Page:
Hospitals exist to cure people. If your problem is fixable they will do their best to fix it. But what if it is not?
Medical advances have profoundly altered the course of human life. But when life comes to an end there is much less certainty about how to manage it. This has caused callousness, inhumanity and suffering on a wide scale, as laid bare in the latest report from Julie Mellor, the UK’s Health Service Ombudsman.
The examples she cites – patients dying in dreadful pain, denied their right to end their days at home, with relatives left unaware of what is happening and unable to say goodbye – are hard to read, difficult to comprehend and will generate fear and anger among the living. It does not have to be like this.
Many elderly people approach the end of their lives with a degree of acceptance. They do not fear death but they do fear dying. This report shows why. It is what leads to debate over assisted suicide, travelling to Dignitas in Switzerland and the rights and wrongs of giving death a helping hand. Yet with good palliative care, a good death is not just possible – it should be routine.
Ms Mellor, whose report is based on 136 complaints that she upheld about end of life care, claims there is potential to improve the experience of all those who die an expected death – some 355,000 a year.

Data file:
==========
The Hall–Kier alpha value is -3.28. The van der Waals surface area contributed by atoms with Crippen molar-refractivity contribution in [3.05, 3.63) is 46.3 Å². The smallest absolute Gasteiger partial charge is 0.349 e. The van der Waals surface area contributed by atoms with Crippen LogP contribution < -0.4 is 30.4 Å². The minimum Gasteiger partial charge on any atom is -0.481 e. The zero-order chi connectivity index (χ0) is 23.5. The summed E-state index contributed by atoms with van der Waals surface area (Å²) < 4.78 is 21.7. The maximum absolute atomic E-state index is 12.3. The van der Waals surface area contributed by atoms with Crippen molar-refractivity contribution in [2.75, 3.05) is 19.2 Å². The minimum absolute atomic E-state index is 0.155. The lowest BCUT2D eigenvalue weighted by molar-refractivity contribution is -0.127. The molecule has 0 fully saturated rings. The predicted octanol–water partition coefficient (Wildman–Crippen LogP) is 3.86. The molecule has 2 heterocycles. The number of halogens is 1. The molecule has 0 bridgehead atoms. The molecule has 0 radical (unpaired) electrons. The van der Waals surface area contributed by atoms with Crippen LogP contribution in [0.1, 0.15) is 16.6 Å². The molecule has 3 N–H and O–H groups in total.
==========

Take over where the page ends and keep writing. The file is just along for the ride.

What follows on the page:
This is almost certainly true. Palliative care is a young specialty and fewer than half of those patients who need it receive it. Hospices, which provide high quality end of life care, accommodate just 6 per cent of those who die each year. Ignorance among those not trained in palliative care is what causes suffering. Doctors and nurses do not know how to broach the subject of death with patients and relatives and refuse requests for increased doses of morphine because of misplaced fears about addiction.
More than a decade ago, palliative care specialists in Liverpool devised a checklist to assist with care of the dying. Known as the Liverpool Care Pathway (LCP) it eased the passing of those at the end of their lives for years, until it became discredited. It emerged that thousands had been placed on it without their consent and without the knowledge of relatives because staff had found the subject too difficult to broach.
In 2013 it was announced it would be phased out following a government review – but it left the fundamental problem unaddressed: how to provide people with dignity in their final days and hours.
Death is a process, not an event. When this irreversible point has been reached, the role of medicine should be to assist the process, not fight against it. As the ombudsman has shown, we still desperately need a better, more sensitive way of handling it.Reuse content